If you learn a friend has experienced sexual violence, whether it was 10min ago or 10yrs ago, the best thing you can do is listen.
Don’t try to take charge and tell them what to do about it. This recreates the power dynamic experienced during the attack.
Everybody responds differently. Some very much want to report and get closure from doing so. Some have valid reasons not to.
Empower them to make these difficult decisions by being attentive and supportive. They need to regain a sense of agency more than anything.
There’s no How To Be A Rape Victim manual that gets handed to you at the end of an attack, and if there was I would tell you to burn it.
A rape survivor’s primary responsibility is to protect herself or himself.
It’s not fair to dump the responsibility of preventing future crimes by a rapist onto his victim’s shoulders.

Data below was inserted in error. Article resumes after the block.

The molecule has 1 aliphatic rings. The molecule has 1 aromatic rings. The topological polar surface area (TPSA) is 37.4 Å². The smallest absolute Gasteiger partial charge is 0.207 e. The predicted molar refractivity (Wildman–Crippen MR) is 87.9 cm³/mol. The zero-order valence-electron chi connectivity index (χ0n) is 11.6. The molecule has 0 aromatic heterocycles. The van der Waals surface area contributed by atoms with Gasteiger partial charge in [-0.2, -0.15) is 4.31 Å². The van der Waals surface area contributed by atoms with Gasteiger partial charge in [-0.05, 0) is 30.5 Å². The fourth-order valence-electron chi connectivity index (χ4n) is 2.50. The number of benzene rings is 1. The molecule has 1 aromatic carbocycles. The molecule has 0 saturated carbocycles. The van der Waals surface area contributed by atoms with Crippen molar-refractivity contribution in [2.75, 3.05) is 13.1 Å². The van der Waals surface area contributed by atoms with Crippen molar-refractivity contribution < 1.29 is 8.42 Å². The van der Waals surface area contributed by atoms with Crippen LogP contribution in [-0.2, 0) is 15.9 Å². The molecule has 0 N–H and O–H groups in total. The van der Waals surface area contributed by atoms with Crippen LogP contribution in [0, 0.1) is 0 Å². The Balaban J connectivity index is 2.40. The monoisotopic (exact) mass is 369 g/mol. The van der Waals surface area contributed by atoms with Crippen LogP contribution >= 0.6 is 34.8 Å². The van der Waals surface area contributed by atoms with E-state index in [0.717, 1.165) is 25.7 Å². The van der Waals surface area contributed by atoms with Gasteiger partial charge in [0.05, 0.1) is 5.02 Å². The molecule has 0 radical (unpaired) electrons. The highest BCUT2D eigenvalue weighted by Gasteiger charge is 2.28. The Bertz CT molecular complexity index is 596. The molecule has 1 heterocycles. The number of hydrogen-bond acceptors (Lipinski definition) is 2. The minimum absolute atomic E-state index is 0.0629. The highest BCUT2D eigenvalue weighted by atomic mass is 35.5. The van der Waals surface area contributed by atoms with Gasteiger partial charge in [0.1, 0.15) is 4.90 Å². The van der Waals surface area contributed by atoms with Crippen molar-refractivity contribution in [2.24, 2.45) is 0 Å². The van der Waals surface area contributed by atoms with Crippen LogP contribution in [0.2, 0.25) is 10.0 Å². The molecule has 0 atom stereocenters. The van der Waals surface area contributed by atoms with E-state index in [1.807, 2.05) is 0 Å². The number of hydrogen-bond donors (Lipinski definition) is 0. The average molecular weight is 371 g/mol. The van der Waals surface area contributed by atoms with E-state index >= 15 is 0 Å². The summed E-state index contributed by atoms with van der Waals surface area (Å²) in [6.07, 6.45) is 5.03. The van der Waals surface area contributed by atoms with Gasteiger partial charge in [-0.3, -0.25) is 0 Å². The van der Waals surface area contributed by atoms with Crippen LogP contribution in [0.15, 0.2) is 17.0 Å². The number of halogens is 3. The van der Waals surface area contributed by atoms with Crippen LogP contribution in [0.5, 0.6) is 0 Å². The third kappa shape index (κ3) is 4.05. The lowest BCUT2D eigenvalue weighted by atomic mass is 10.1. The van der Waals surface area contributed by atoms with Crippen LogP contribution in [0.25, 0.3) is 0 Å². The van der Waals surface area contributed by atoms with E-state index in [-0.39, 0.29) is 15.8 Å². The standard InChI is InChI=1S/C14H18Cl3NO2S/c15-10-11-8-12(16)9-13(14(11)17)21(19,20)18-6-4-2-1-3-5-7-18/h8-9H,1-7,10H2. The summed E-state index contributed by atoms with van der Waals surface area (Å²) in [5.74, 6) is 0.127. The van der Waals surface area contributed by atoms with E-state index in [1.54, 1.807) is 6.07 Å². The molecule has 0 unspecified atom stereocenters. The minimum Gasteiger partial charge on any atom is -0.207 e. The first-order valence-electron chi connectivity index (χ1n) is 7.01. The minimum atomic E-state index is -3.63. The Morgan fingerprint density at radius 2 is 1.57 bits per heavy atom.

Take a look at what happens to those who do report. You want more women to speak out about rape? Make that a safe choice for them.
It’s tempting to say, “You should report it so he can’t do this to someone else.” I get that.
But stop and think – how likely is our “justice” system to actually stop him? For how long?
Meanwhile, the process of reporting and prosecuting can retraumatize and further destroy a survivor’s life.
I spoke w/ a lawyer recently who told me he never advises clients to bring charges against their rapists until after they’ve had counseling.
I promise you, survivors feel enough guilt and shame without adding other people’s rapes to the mix.
If you or someone you know has experienced sexual assault or rape, or if you want to learn more about it, visit https://www.rainn.org/ .